The cast of Apocalypse Now was nothing short of incredible, including such names as Marlon Brando, Martin Sheen, (the then not-so-known) Harrison Ford, Dennis Hopper, Laurence Fishburne (as “Larry Fishburne”), Robert Duvall (in a stunning performance IMHO), and more.

I won’t go into the plot or the adaptation. For that you can check out the Wikipedia article or Roger Ebert’s original review.

Initially, the film wasn’t known for the film itself, but for the problems that plagued the production thereof. This production was lengthy and problematic, to say the least. Some of the issues included:


  • Marlon Brando showed up to the set overweight
  • Martin Sheen suffered a heart attack
  • Extreme weather that destroyed several expensive sets
  • Coppola suffered writer’s block, and couldn’t decide how to end the film
  • Coppola admitted to having even considered shooting himself, or causing himself to have a great accident in order to get out of the “20 million dollar disaster”

All in all the result was fantastic, as much of the off screen emotion poured into the film layer after layer. Again, I suggest watching the movie if you never have, and I will just get to the point:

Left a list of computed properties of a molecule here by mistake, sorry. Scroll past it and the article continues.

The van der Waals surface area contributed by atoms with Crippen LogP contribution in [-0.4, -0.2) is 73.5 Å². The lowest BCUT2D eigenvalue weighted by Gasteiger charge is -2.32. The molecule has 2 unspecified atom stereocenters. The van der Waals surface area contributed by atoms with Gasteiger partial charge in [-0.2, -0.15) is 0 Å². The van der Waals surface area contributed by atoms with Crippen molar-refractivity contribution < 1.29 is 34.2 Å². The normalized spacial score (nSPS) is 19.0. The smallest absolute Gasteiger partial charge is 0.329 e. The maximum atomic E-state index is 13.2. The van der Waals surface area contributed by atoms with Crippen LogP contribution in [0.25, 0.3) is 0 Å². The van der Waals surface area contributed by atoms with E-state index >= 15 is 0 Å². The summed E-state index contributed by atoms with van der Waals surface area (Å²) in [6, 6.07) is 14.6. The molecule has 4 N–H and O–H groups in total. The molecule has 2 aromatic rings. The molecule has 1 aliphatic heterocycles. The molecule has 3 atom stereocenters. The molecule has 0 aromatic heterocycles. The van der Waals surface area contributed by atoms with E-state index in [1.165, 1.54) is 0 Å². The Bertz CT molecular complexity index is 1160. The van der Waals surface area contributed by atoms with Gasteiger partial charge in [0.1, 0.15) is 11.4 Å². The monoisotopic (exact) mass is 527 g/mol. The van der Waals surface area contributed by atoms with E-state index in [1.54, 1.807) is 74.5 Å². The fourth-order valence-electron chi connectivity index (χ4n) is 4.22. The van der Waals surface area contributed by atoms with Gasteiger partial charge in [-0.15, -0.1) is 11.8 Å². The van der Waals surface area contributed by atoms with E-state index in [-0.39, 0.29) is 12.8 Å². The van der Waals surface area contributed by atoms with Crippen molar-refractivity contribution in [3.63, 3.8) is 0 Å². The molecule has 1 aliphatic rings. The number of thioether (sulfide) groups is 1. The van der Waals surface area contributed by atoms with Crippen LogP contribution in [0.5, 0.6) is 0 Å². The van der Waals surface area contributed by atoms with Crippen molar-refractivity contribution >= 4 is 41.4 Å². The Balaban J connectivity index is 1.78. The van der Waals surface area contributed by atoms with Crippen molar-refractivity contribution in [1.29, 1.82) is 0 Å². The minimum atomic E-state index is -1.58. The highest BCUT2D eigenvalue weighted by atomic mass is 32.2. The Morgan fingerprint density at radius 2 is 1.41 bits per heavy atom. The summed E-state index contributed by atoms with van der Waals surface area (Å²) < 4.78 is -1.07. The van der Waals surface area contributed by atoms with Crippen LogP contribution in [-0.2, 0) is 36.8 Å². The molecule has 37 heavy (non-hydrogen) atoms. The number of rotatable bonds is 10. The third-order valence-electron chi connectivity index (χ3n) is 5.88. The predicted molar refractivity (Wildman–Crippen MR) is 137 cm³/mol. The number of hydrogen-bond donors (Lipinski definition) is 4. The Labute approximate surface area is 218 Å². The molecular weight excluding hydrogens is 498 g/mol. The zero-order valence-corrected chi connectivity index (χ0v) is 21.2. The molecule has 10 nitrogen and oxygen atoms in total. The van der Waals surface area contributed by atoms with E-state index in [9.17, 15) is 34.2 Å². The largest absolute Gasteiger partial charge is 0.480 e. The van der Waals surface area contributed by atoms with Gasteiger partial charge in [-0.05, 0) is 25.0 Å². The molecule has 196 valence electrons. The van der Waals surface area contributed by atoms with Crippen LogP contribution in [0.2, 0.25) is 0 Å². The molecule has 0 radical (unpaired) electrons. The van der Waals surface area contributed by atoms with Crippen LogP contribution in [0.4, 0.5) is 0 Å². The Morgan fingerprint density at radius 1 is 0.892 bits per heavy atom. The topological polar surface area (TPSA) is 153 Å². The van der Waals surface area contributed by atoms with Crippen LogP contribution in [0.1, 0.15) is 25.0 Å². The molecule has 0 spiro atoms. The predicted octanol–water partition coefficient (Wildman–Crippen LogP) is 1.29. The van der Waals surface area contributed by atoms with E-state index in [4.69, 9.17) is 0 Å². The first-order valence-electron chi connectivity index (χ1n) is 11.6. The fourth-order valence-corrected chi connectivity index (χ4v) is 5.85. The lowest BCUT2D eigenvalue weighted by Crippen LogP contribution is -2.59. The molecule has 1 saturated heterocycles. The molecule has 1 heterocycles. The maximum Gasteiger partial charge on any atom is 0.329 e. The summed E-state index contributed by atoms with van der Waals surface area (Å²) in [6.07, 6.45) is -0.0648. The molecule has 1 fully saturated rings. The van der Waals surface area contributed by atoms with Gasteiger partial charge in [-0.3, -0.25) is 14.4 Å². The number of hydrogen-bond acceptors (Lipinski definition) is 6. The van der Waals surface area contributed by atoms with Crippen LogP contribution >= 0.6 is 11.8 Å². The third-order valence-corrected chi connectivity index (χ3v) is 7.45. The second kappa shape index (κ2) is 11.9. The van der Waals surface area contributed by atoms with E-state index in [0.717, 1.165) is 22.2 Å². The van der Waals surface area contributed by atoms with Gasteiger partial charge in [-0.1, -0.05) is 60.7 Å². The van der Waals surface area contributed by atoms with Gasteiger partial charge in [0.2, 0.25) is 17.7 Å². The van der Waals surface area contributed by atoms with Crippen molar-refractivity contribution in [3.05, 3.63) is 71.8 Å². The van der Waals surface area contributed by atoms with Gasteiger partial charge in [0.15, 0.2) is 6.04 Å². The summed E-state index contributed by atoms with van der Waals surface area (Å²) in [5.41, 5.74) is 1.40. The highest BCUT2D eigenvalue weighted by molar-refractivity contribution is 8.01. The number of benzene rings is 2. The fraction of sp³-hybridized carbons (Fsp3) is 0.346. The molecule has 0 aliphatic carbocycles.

Do we need this? Really? I see this as nothing more than a way to cash in on another franchise because those in charge of entertaining us are losing even more of the creative ability that they were hanging on to by a thread. I can envision this being cooked up in an office somewhere in southern California or Austin, Texas:

“We need a game,” says Mr. Moneybags.

“Well, first person shooters are popular,” replies Unshaven Developer.

“Well, we can’t be original. We don’t have the budget to hire someone with an imagination. What IP can we jump on?”

Unshaven Developer scratches his head. “Well, those other guys did The Godfather and Scarface.. What about Platoon? No… wait… Apocalypse Now!”

Now, don’t get me wrong. I can see this being interesting. To a point. It could also be argued that this would expose the film to a new generation. That being the case, I am here to tell you that there is no way in hell that this game will capture the essence Apocalypse Now. It is impossible, and can never be reproduced. That essence was pure. Apocalypse Now was so infected with tragedy, angst, and grit, that it could never be reproduced in a million years. It was filmed in a place, time, and climate that will never be duplicated. This is merely an attempt to make a quick buck.